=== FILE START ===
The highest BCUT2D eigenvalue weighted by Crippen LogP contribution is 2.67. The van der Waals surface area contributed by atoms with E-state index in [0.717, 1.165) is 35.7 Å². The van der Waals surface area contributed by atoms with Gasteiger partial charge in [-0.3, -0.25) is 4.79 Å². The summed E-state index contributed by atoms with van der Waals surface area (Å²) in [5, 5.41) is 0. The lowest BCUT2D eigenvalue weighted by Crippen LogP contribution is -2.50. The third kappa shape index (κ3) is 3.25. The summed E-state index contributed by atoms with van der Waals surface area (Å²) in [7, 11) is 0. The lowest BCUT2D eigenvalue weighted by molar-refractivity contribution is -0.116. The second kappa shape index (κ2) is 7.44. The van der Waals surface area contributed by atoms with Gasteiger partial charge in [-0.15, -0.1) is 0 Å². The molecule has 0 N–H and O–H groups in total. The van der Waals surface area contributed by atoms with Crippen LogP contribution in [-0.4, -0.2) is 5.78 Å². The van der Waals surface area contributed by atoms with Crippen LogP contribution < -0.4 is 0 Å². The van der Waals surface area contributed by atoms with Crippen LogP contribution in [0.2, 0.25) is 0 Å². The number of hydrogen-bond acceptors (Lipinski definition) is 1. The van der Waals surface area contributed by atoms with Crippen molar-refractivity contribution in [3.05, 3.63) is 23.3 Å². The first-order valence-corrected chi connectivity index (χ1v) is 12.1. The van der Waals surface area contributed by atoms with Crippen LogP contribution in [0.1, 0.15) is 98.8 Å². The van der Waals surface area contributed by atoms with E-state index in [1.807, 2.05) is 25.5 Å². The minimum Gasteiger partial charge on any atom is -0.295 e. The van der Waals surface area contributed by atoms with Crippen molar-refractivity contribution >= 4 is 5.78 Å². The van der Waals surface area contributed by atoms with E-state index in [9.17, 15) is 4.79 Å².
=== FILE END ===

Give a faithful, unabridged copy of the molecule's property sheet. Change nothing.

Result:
The highest BCUT2D eigenvalue weighted by Crippen LogP contribution is 2.67. The van der Waals surface area contributed by atoms with E-state index in [0.717, 1.165) is 35.7 Å². The van der Waals surface area contributed by atoms with Gasteiger partial charge in [-0.3, -0.25) is 4.79 Å². The summed E-state index contributed by atoms with van der Waals surface area (Å²) in [5, 5.41) is 0. The lowest BCUT2D eigenvalue weighted by Crippen LogP contribution is -2.50. The third kappa shape index (κ3) is 3.25. The summed E-state index contributed by atoms with van der Waals surface area (Å²) in [7, 11) is 0. The lowest BCUT2D eigenvalue weighted by molar-refractivity contribution is -0.116. The second kappa shape index (κ2) is 7.44. The van der Waals surface area contributed by atoms with Gasteiger partial charge in [-0.15, -0.1) is 0 Å². The molecule has 0 N–H and O–H groups in total. The van der Waals surface area contributed by atoms with Crippen LogP contribution in [-0.4, -0.2) is 5.78 Å². The van der Waals surface area contributed by atoms with Crippen LogP contribution < -0.4 is 0 Å². The van der Waals surface area contributed by atoms with Crippen LogP contribution in [0.2, 0.25) is 0 Å². The number of hydrogen-bond acceptors (Lipinski definition) is 1. The van der Waals surface area contributed by atoms with Crippen molar-refractivity contribution in [3.05, 3.63) is 23.3 Å². The first-order valence-corrected chi connectivity index (χ1v) is 12.1. The van der Waals surface area contributed by atoms with Crippen LogP contribution in [0.1, 0.15) is 98.8 Å². The van der Waals surface area contributed by atoms with E-state index in [1.807, 2.05) is 25.5 Å². The minimum Gasteiger partial charge on any atom is -0.295 e. The van der Waals surface area contributed by atoms with Crippen molar-refractivity contribution >= 4 is 5.78 Å². The van der Waals surface area contributed by atoms with E-state index in [9.17, 15) is 4.79 Å².